I’ve been playing with Tripit.com lately, it’s a startup with a really clever but simple approach to travel planning. You don’t even have to register, just forward the confirmation e-mails that you get from airlines, car rental agencies, Orbitz, Travelocity, Amtrak, Eurostar and other travel companies and websites to firstname.lastname@example.org. Tripit parses the e-mails, including attached PDFs, and builds an itinerary for you, complete with historical temperatures, maps, and links to information about your destinations from Wikipedia and other sites. For flights, Tripit adds links to check flight status and to check-in. Itineraries are editable and you can add notes. The first time you send an email to Tripit you get a reply with a link to verify your account. Verification is extremely simple, just enter your name and choose a password and you’re all signed up. Now that’s ease of use!
If you add your family and friends to Tripit they can share your itineraries and you’ll get “Closeness Messages” from Tripit when you cross paths with friends, just like you do with Dopplr.
Tripit Has a lot of alternate ways to use and share your travel data including Atom feeds of your trips and alerts and a “Tripit To Me” email bot that responds to commands like “get trip”
There’s also an iCalendar server. iCalendar is the protocol used by Apple’s iCal but it’s also an open standard and is supported by many applications including Google Calendar, Microsoft Works 2008 and Outlook 2007, Mozilla Sunbird/Lightning, Zimbra, and KDE KOrganizer. I found it very easy to add Tripit to both Outlook and Google Calendar. If you are using Outlook clicking on an iCalendar link in a web page or email adds it to your Outlook Calendar. With Google, it’s Settings > Calendars > Add Calendar > Add by URL I was a little disappointed that iCalendar doesn’t provide bidirectional synchronization, Tripit’s iCalendar items in Outlook or Google Calendar are read-only, you have to to go back to Tripit to edit an itinerary, but changes do get pushed back to the copy in Outlook or Google.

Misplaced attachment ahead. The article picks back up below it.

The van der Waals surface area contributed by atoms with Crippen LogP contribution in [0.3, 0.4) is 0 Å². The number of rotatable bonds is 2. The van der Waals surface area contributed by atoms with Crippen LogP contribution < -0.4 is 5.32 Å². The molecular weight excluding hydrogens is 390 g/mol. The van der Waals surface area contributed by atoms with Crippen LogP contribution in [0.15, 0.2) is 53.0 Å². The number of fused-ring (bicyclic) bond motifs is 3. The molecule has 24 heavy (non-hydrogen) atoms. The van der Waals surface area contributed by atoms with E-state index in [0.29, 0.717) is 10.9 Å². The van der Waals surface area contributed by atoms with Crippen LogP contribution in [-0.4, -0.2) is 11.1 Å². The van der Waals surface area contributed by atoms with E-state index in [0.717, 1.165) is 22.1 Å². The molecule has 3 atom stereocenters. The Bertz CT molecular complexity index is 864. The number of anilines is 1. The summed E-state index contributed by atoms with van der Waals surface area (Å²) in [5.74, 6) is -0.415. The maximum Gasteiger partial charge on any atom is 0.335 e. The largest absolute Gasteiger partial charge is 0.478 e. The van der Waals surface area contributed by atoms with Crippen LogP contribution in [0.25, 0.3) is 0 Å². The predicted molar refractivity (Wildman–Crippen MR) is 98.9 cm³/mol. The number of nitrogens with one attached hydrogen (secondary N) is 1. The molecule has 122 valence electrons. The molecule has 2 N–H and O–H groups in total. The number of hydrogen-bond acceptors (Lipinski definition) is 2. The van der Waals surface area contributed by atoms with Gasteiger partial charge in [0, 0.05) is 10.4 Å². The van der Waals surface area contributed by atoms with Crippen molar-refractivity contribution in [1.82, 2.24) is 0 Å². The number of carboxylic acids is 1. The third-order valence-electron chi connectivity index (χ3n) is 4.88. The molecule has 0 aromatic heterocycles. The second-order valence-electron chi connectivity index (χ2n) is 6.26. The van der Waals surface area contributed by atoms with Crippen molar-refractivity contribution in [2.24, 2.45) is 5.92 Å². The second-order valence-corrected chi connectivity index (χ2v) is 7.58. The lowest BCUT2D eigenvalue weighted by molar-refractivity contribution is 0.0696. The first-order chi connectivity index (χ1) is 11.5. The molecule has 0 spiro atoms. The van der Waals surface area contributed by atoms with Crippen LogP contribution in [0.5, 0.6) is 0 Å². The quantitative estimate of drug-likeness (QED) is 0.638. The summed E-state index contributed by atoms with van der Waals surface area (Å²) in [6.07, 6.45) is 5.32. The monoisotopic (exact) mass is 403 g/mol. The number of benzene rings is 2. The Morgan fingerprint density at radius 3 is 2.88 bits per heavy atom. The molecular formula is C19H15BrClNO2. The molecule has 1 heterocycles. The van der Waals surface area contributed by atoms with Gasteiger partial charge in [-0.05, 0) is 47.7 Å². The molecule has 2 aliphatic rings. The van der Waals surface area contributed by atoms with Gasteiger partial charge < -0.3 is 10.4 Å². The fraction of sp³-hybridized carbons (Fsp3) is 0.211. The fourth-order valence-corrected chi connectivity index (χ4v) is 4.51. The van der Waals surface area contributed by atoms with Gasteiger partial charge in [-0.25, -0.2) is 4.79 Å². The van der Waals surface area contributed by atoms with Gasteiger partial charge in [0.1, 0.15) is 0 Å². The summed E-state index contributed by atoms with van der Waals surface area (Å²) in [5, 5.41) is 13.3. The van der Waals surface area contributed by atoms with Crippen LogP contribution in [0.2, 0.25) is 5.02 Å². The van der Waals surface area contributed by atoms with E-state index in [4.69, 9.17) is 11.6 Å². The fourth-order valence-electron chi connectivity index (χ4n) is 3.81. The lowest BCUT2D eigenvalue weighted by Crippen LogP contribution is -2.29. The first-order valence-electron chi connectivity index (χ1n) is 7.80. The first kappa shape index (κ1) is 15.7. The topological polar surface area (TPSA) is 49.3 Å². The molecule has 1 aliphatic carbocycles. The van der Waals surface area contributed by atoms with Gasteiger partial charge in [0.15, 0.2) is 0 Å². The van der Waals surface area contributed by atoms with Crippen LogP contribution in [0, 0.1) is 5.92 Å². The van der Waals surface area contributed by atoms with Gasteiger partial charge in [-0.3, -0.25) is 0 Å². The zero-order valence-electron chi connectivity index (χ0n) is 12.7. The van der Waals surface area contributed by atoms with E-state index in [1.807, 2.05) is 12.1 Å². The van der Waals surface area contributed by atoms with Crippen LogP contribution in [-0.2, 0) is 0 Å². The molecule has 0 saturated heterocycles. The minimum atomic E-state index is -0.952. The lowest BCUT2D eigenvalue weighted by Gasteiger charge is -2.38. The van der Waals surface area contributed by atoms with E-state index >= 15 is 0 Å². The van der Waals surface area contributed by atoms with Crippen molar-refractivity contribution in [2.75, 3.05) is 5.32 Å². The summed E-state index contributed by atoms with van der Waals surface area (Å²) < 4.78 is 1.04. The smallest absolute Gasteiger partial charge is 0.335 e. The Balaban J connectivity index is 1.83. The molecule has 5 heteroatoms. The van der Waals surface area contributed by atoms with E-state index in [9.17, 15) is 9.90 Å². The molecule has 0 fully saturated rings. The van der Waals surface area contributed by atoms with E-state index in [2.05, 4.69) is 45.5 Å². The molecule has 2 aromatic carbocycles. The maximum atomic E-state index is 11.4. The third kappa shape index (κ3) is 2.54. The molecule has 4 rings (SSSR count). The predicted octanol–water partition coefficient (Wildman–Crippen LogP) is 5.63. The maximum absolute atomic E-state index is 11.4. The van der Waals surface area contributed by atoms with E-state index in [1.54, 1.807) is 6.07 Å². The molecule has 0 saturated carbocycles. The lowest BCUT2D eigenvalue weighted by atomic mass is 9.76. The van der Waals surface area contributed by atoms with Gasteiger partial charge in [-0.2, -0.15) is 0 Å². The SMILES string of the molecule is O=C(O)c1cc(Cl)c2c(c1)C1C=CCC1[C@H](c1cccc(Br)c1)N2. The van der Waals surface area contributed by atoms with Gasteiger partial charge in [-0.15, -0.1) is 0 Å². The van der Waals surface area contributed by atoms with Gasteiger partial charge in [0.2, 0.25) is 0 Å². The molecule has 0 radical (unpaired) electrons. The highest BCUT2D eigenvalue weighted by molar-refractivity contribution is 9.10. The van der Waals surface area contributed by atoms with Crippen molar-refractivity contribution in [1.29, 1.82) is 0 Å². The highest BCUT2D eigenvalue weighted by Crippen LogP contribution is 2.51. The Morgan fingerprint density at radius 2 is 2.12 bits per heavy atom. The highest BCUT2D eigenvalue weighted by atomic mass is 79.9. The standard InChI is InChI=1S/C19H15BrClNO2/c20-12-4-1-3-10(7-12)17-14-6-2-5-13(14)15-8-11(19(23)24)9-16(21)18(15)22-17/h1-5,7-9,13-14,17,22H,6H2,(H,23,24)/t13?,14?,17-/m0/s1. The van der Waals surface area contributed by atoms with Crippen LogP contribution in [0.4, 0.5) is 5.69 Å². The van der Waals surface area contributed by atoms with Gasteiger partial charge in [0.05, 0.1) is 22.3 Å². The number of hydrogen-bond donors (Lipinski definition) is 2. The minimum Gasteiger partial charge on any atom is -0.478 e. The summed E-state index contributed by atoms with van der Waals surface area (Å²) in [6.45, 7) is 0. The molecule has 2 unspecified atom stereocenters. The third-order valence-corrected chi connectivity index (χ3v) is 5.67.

Tripit is useful for travel research too. You can create scrapbooks of notes and links about places you’d like to visit using a TripClipper bookmarklet. When you’re planning a trip you can include items from your scrapbook. The bookmarklet works in Opera Mini (and probably Opera Mobile and IE Mobile) too. I’ve added it to my Opera Mini Bookmarklets page which makes it easy to add bookmarlets to Mini. Another cool tool is Tripit’s Trip Search which automates comparison shopping for fares and accommodations by submitting travel details to multiple online booking sites.
Tripit Mobile Ratings: Content: Usability:
WapReview Blog – Bookmarklets for Opera Mini